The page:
A report by CoreLogic highlights the nation-wide issue of housing affordability, showing that there has been a 19% increase in dwelling prices over the last five years, while over the same period household incomes rose 9.2%. This inequality between incomes and housing costs are one contributory factor leading to the housing affordability “crisis” that has received much publicity of late, and that is shown throughout the report to be varied spatially in terms of extent.

The report findings indicate that national affordability has improved in terms of “the proportion of household income required to service a mortgage” as a result of historically low interest rates, which is likely to benefit existing house owners. However the report offers a less positive outlook particularly for first homebuyers, with the dwelling price-to-income ratio and “the proportion of household income required for a 20% deposit” generally worsening.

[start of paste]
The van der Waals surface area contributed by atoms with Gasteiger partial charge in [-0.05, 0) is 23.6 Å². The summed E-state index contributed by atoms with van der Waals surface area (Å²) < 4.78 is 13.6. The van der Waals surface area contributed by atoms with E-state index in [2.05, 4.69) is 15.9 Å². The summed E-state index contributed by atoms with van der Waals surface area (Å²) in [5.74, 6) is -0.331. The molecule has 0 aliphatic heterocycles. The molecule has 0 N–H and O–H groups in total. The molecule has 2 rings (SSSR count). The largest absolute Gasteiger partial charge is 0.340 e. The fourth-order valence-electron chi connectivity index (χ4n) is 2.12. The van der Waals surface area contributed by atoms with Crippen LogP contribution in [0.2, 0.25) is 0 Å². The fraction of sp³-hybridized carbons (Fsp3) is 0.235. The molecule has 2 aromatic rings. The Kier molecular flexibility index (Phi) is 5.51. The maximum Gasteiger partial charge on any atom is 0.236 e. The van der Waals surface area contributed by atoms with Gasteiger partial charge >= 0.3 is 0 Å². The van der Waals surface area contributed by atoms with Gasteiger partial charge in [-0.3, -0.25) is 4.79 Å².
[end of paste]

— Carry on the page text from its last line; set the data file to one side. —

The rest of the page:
Nationally, the price-to-income ratio was 6.9x, up from 4.3x 15 years ago. In Sydney, the price to income ratio is 8.3x, compared to 6.6x in the rest of NSW and 7.1x (the next highest) in Melbourne. Nationally, 138.9% of a household income was required for a 20% deposit on a home, up from a figure of 85.9% in 2001. In Sydney this figure sits at 167.7%, compared with regional NSW at 132.9% and Melbourne, again second to Sydney, at 142.8%. In NSW in particular these findings are consistent with continued rising land prices, with total land value across the state increasing by 11.3% to $1.5 trillion in the year to 1 July 2016.

Source: CoreLogic Figure 1: Housing Affordability in Sydney

with a house price to income ratio of 8.6, 171% of household income being required for a 20% deposit (compared to 200+% across some other inner city areas), and approximately 25% of household income required for rentals. Nevertheless, the figures for the Sydney metropolitan area, including Sutherland, reflect the difficulties in purchasing a house that are prevalent in current media and political conversation.

You can download the full report by CoreLogic from their website: www.corelogic.com.au